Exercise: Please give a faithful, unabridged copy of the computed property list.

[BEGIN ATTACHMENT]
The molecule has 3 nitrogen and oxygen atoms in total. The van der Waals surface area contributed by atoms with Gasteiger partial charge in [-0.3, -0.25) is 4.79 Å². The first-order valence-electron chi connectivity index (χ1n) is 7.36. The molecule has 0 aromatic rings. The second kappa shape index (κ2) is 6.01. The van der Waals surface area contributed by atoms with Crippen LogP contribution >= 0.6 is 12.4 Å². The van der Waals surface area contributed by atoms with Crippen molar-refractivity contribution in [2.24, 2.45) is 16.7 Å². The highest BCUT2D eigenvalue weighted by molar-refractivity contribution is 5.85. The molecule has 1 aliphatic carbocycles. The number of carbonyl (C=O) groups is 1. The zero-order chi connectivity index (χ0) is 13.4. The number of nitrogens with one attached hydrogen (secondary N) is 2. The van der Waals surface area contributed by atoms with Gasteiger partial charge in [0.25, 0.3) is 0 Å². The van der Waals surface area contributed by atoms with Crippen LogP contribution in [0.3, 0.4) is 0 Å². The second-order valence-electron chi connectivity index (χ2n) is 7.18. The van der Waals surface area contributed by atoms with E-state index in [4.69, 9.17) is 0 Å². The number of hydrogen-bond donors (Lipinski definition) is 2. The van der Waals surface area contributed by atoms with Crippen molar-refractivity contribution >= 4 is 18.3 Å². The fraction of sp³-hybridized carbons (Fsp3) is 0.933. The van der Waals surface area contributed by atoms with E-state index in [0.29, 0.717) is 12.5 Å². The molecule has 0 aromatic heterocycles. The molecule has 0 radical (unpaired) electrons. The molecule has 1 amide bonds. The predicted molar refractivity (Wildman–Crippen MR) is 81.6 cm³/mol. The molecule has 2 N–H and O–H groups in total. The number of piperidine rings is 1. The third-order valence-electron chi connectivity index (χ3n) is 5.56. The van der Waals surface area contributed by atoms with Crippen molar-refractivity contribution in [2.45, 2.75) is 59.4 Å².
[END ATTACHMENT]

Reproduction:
The molecule has 3 nitrogen and oxygen atoms in total. The van der Waals surface area contributed by atoms with Gasteiger partial charge in [-0.3, -0.25) is 4.79 Å². The first-order valence-electron chi connectivity index (χ1n) is 7.36. The molecule has 0 aromatic rings. The second kappa shape index (κ2) is 6.01. The van der Waals surface area contributed by atoms with Crippen LogP contribution >= 0.6 is 12.4 Å². The van der Waals surface area contributed by atoms with Crippen molar-refractivity contribution in [2.24, 2.45) is 16.7 Å². The highest BCUT2D eigenvalue weighted by molar-refractivity contribution is 5.85. The molecule has 1 aliphatic carbocycles. The number of carbonyl (C=O) groups is 1. The zero-order chi connectivity index (χ0) is 13.4. The number of nitrogens with one attached hydrogen (secondary N) is 2. The van der Waals surface area contributed by atoms with Gasteiger partial charge in [0.25, 0.3) is 0 Å². The van der Waals surface area contributed by atoms with Crippen LogP contribution in [0.3, 0.4) is 0 Å². The second-order valence-electron chi connectivity index (χ2n) is 7.18. The van der Waals surface area contributed by atoms with E-state index in [4.69, 9.17) is 0 Å². The number of hydrogen-bond donors (Lipinski definition) is 2. The van der Waals surface area contributed by atoms with Crippen molar-refractivity contribution >= 4 is 18.3 Å². The fraction of sp³-hybridized carbons (Fsp3) is 0.933. The van der Waals surface area contributed by atoms with E-state index in [0.29, 0.717) is 12.5 Å². The molecule has 0 aromatic heterocycles. The molecule has 0 radical (unpaired) electrons. The molecule has 1 amide bonds. The predicted molar refractivity (Wildman–Crippen MR) is 81.6 cm³/mol. The molecule has 2 N–H and O–H groups in total. The number of piperidine rings is 1. The third-order valence-electron chi connectivity index (χ3n) is 5.56. The van der Waals surface area contributed by atoms with Crippen molar-refractivity contribution in [2.45, 2.75) is 59.4 Å².